New York Times
Accessed 29 September 2012
An Unfinished Campaign Against Polio
Published: September 28, 2012
Leaders of the global fight to eradicate polio vowed at the United Nations on Thursday to step up their efforts to eliminate the virus from the three countries where the disease still has a foothold — Afghanistan, Pakistan and Nigeria. The challenge is that those countries are troubled by political unrest, violence and social customs that can interfere with the delivery of vaccines to the children and adults who need protection.
Polio erupted in frightening epidemics around the world during the 20th century and crippled or killed hundreds of thousands of victims a year. There is no cure, but vaccines eliminated the virus from advanced countries and relegated it to poorer regions of the world.
In 1988, a global campaign was organized by public and private organizations to eradicate the disease. It has been an enormous success. At its start, more than 350,000 children were paralyzed each year in more than 125 countries. This year, only 145 cases have been reported, and the disease remains endemic in only three countries.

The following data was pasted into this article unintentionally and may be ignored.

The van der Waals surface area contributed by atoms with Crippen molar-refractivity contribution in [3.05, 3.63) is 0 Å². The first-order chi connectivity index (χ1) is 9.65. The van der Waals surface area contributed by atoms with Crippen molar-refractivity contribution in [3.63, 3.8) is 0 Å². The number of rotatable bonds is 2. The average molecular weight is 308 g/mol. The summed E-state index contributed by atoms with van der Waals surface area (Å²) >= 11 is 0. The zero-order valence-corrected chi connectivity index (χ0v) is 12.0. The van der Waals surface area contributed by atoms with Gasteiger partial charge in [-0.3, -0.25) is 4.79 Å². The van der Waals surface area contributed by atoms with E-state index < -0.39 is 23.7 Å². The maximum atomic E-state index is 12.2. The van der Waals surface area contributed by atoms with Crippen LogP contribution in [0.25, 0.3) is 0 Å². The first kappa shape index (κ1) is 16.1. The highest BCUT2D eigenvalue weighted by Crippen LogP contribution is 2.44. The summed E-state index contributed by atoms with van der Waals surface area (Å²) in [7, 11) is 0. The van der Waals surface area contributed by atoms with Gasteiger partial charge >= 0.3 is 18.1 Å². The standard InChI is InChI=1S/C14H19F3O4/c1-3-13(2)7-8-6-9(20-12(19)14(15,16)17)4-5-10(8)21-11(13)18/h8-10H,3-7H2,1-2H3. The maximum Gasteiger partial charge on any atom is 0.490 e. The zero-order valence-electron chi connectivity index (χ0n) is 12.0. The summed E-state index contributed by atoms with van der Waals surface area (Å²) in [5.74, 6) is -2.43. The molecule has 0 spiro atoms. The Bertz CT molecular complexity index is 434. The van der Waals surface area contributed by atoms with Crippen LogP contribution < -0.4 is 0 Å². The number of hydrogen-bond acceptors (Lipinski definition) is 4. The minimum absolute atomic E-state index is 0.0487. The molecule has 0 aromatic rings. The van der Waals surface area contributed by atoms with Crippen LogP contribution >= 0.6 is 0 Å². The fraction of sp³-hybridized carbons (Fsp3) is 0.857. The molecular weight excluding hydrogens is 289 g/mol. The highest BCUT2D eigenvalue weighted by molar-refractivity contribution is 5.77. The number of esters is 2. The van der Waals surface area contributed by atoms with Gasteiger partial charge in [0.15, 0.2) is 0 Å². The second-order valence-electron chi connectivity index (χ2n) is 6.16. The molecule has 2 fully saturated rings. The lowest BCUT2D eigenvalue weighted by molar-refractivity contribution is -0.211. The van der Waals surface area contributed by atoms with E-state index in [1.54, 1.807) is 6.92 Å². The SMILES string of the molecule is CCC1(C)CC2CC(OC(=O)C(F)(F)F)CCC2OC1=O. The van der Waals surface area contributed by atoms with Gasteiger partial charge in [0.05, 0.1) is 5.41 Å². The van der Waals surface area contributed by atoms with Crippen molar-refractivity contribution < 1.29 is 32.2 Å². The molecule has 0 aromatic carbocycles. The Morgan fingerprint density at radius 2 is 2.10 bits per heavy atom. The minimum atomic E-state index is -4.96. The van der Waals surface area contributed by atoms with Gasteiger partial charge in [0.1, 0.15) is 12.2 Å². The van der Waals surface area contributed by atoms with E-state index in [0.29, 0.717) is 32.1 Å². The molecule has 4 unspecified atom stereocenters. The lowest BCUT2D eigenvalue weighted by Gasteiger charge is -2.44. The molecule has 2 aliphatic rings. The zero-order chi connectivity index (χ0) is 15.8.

Afghanistan pushed down the number of cases to 17 so far this year from 80 last year. Pakistan drove its polio burden down to 30 cases as of mid-August, but has run into difficulties because of opposition from the Taliban and Muslim religious leaders who depict vaccination campaigns as a cover for espionage. Nigeria experienced a drop in cases in 2010 followed by an upsurge to 84 cases this year, mostly in areas where militant groups are fighting and people distrust Western vaccines.
Ban Ki-moon, the secretary-general of the United Nations, said he would enlist agencies of the United Nations to make eradication a top priority this year. Ridding the world of polio should be a crucial part of a broad campaign to immunize all children against infectious diseases.